Parent Participation at the IEP Team Meeting
Walden University – Online Programs for Teachers
Walden has long been a trusted name in teacher education, from initial training and certification to graduate programs for career advancement. Look to Walden for everything from undergraduate programs in ECE and Elementary Education to master’s, doctorates and post-degree certificates in teaching specialties and administration.
USC Rossier Master of Arts in Teaching Online — No GRE
The Master of Arts in Teaching online (MAT online) from the USC Rossier School of Education prepares aspiring teachers for diverse and high-needs educational settings and can be completed in 12 months.
- GRE scores not required
- Prepare for teaching credential
Grand Canyon University
Grand Canyon University offers more than 20 online master’s programs for educators, administrators and school counselors at all grade levels, including Early Childhood Education and Special Ed, Elementary, and Secondary concentrations in the sciences and humanities. Both initial licensure and non-licensure tracks are available.
University of Dayton School of Education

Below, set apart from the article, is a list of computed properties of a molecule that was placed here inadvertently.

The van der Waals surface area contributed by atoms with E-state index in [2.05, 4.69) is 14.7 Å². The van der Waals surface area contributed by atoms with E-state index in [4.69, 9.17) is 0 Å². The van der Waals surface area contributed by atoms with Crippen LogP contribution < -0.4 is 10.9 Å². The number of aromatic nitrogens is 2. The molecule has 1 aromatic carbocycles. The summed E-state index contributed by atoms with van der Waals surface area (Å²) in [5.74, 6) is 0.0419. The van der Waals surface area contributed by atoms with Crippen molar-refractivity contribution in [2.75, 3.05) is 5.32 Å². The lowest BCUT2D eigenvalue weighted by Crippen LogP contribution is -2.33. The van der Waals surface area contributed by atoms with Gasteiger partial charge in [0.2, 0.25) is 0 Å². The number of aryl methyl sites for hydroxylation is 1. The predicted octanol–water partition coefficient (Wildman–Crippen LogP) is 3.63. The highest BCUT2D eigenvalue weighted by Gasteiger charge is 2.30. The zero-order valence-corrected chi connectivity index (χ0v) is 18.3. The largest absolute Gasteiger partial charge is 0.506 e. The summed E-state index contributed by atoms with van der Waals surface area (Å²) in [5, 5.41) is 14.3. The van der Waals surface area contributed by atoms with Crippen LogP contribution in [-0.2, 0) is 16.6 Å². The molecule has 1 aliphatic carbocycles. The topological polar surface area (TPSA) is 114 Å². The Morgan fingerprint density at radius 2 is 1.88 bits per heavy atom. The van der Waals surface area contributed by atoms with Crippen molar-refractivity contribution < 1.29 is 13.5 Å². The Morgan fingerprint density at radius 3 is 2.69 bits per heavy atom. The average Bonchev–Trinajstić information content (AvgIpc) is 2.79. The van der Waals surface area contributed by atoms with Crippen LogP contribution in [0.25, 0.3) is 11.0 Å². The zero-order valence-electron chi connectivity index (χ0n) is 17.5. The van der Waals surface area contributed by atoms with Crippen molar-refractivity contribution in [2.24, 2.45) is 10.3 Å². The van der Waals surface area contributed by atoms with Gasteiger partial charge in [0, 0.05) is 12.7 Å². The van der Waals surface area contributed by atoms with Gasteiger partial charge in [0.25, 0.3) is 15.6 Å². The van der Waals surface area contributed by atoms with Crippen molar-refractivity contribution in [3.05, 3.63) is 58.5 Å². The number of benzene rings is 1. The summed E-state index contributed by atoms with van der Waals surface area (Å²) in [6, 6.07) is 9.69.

The University of Dayton’s top-ranked online MSE in Educational Leadership program prepares students to become effective leaders in grades pre-k to 12. No GRE scores are required to apply.
Fordham University’s online Master of Science in Teaching prepares aspiring teachers of children from birth through sixth grade for initial teaching certification or dual certification in general and special education. Complete in as few as two years.
I am sitting at my desk at school, cluttered with papers, folders stacked on the table situated beside it to create an L shape so I have more room to store stuff. There are binders full of tracking sheets, tracking sheets which note the words per minute my kids attempt to read bi-weekly. There are blue folders which contain IEP's because I have more than a few meetings coming up within the week. If it were April, I'd feel overwhelmed, but it's still Fall, and so I am ready to face these days head-on. There are notes to be added into these blue folders, and they will be completed soon enough. There are keys, coffee cups, notes to pick up milk on the way home, to pay the power bill. There are drawings colored in for me by my sweet students during our rare classroom "down" times where they get to have free time. I realize by staring at this well organized mess that I work hard for your children. And I love it.
Free time doesn't come to them freely-they work hard to earn it.
This little merry band of students works hard for their free time. They know it. They understand it.